Day one equaled no internet access so I’m already delayed in my posts but I did manage to write a quick recap last night of our first day adventures which I can post now, along with hopefully some photos from yesterday and today. In about 30-minutes, we’re headed out for a Sunset Cruise on Lake Superior around the Picture Rocks National Lakeshore. It is 70, sunny, and absolutely gorgeous! This is good since the first half of our day was solid drizzle. I’ve discovered that I have way too many photos to post (over 200 in the first 24 hours) but I’ll post a few at least. Enjoy!
Our morning starts out simple. After loading our car (and making one last trip to the house for that must have thing we “almost” forgot), we head east. Soon, we find ourselves inMichiganfor our first roadside attraction of Hiawatha – the world’s largest wooden Native American statue. After figuring out the self-timer, we snap a few shots and hop back in the car for the Porcupine Mountains Wilderness Park. There, we hike some trails and enjoy a cooler lunch under a bright green canopy.
Our focus for the afternoon is historic sites along theKeenewahPeninsula. Our first stop—Old Victoria. The mini-village is impressive from the parking lot. Unfortunately, the caretaker is nowhere to be found. This doesn’t prevent some great photos from happening, though.
As we role into Calumet, my guide book casually mentions Schute’s as the oldest known tavern inMichigan. I figure the bar is one more thing I can check off the list. Plus, my husband looks like he could stand a beer. Walking in, it is readily apparent this isn’t just any old bar.
Schute’s dates back to 1890. On tap, Keenewah Brewing Company’s favorite brews. (I highly recommend the Pick Axe Blond). What’s more intriguing, though, is what’s behind the taps. “Pretty cool glass,” my husband casually says to the man behind the bar. The bartender’s eyes immediately light up. He soon dives into a story about the Tiffany stain glass backdrop that 10-years ago sold for $1.3 million to a tourist. Unfortunately, (or fortunately forCalumet,MI), not a single insurance company would insure dismantling and shipping the piece so the piece remains. It is now owned by the town and is registered with the historical society. As the bartender wipes down the counter, he takes us back toCalumet’s mining boom. Stories about the original bar owner and the Speak Easy during prohibition role off his tongue, bringing me back more than 100 years.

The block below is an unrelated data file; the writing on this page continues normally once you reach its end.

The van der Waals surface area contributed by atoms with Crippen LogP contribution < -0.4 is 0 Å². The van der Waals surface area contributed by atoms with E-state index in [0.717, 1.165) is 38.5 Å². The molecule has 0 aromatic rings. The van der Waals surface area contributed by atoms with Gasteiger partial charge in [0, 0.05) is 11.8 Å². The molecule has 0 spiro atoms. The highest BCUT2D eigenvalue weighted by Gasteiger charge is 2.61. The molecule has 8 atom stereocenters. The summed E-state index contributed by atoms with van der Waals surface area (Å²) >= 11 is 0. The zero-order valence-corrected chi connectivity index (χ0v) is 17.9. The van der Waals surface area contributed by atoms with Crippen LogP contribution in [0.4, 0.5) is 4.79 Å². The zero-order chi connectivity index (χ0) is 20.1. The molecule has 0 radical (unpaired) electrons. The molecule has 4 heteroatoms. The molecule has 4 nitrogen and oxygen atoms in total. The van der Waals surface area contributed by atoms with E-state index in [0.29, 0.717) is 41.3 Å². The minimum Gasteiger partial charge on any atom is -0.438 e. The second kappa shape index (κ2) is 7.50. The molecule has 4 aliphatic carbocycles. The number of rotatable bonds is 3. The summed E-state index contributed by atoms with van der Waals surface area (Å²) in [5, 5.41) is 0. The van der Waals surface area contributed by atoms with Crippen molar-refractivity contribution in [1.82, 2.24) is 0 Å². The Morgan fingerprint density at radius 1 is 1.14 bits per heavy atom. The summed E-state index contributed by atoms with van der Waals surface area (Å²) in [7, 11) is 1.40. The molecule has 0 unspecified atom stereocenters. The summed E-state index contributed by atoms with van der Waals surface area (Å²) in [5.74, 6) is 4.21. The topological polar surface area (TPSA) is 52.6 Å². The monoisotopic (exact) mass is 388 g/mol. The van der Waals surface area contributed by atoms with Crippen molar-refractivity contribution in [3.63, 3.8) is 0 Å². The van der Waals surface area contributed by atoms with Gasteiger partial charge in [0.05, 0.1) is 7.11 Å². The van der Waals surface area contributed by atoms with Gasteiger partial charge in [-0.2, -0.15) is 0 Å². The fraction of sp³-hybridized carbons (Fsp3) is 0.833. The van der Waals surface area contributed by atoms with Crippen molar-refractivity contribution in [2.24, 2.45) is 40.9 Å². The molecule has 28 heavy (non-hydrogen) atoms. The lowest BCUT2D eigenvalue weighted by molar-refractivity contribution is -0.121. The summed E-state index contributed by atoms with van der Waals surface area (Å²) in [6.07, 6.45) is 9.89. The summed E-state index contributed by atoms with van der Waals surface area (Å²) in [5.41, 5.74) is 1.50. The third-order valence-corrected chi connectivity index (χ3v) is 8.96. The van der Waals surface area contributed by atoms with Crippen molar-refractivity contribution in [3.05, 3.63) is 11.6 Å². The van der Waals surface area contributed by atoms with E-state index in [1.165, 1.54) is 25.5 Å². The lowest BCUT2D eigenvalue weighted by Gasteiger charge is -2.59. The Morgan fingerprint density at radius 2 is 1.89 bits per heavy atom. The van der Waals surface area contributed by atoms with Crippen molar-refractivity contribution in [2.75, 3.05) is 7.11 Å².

Our historical trip continues at the Old Delaware Mine where a self-guided tour gives me a glimpse into mining life. Despite being in the 60s above ground, the weather is cold and damp in the mine. Our dog runs ahead, indifferent of the chill. I find myself grateful that my life is easier. On the way out, we meet Snickers and Oreo—two pet skunks who are an unexpected touch and attraction for an old copper mine.
Soon we arrive in Copper Harbor. The town itself takes mere minutes to explore. We’ve arrived too late to hit any of the shops. But, after chatting with the owner of the local bookstore in-town, we find ourselves driving down an unmarked (and unpaved) road to a hidden cove called Horseshoe Bay. The bay, which is now owned the Nature Conservancy, is speckled with skipping rocks and an expansive horizon of blue water. The million dollar view is preserved in perpetuity.
Our day comes to a close in front of a bright orange fireplace fire in a private cabin at the Keenewah Lodge. The lodge, which dates back to the 1930s, was built entire off the sweat and tears of the Great Depression. Following the Mining Boom, unemployment sat at 70-80 percent. Rather than sit, the men joined the CCC and built an impressive series of cabins, a lodge and an endless brick wall. Today, the lodge and golf course are owned and managed by the county ensuring many of the historical aspects remain.